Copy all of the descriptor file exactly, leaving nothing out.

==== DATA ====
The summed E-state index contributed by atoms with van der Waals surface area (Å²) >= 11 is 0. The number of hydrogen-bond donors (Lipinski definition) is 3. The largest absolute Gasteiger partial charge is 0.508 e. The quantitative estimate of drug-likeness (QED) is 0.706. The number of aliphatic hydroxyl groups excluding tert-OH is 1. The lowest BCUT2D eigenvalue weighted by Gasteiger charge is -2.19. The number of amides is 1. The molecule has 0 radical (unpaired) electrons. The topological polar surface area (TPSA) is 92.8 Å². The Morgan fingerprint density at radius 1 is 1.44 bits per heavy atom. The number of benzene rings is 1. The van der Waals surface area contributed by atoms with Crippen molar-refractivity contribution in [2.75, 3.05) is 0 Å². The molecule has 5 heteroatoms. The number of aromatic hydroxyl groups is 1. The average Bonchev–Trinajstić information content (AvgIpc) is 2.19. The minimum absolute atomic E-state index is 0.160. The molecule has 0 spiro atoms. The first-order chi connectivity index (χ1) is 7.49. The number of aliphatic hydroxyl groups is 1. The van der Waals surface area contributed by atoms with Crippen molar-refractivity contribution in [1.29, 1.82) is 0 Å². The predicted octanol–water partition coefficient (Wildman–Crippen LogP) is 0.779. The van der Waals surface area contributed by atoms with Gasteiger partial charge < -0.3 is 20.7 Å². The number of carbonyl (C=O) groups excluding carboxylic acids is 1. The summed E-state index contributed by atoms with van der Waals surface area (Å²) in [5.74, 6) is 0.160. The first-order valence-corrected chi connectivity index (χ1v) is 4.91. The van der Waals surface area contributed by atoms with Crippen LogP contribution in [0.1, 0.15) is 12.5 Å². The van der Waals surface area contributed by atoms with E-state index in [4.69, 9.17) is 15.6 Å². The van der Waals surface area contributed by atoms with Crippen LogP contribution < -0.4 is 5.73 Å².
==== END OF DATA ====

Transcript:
The summed E-state index contributed by atoms with van der Waals surface area (Å²) >= 11 is 0. The number of hydrogen-bond donors (Lipinski definition) is 3. The largest absolute Gasteiger partial charge is 0.508 e. The quantitative estimate of drug-likeness (QED) is 0.706. The number of aliphatic hydroxyl groups excluding tert-OH is 1. The lowest BCUT2D eigenvalue weighted by Gasteiger charge is -2.19. The number of amides is 1. The molecule has 0 radical (unpaired) electrons. The topological polar surface area (TPSA) is 92.8 Å². The Morgan fingerprint density at radius 1 is 1.44 bits per heavy atom. The number of benzene rings is 1. The van der Waals surface area contributed by atoms with Crippen molar-refractivity contribution in [2.75, 3.05) is 0 Å². The molecule has 5 heteroatoms. The number of aromatic hydroxyl groups is 1. The average Bonchev–Trinajstić information content (AvgIpc) is 2.19. The minimum absolute atomic E-state index is 0.160. The molecule has 0 spiro atoms. The first-order chi connectivity index (χ1) is 7.49. The number of aliphatic hydroxyl groups is 1. The van der Waals surface area contributed by atoms with Crippen molar-refractivity contribution in [1.29, 1.82) is 0 Å². The predicted octanol–water partition coefficient (Wildman–Crippen LogP) is 0.779. The van der Waals surface area contributed by atoms with Gasteiger partial charge < -0.3 is 20.7 Å². The number of carbonyl (C=O) groups excluding carboxylic acids is 1. The summed E-state index contributed by atoms with van der Waals surface area (Å²) in [5.74, 6) is 0.160. The first-order valence-corrected chi connectivity index (χ1v) is 4.91. The van der Waals surface area contributed by atoms with Crippen LogP contribution in [0.1, 0.15) is 12.5 Å². The van der Waals surface area contributed by atoms with E-state index in [4.69, 9.17) is 15.6 Å². The van der Waals surface area contributed by atoms with Crippen LogP contribution < -0.4 is 5.73 Å².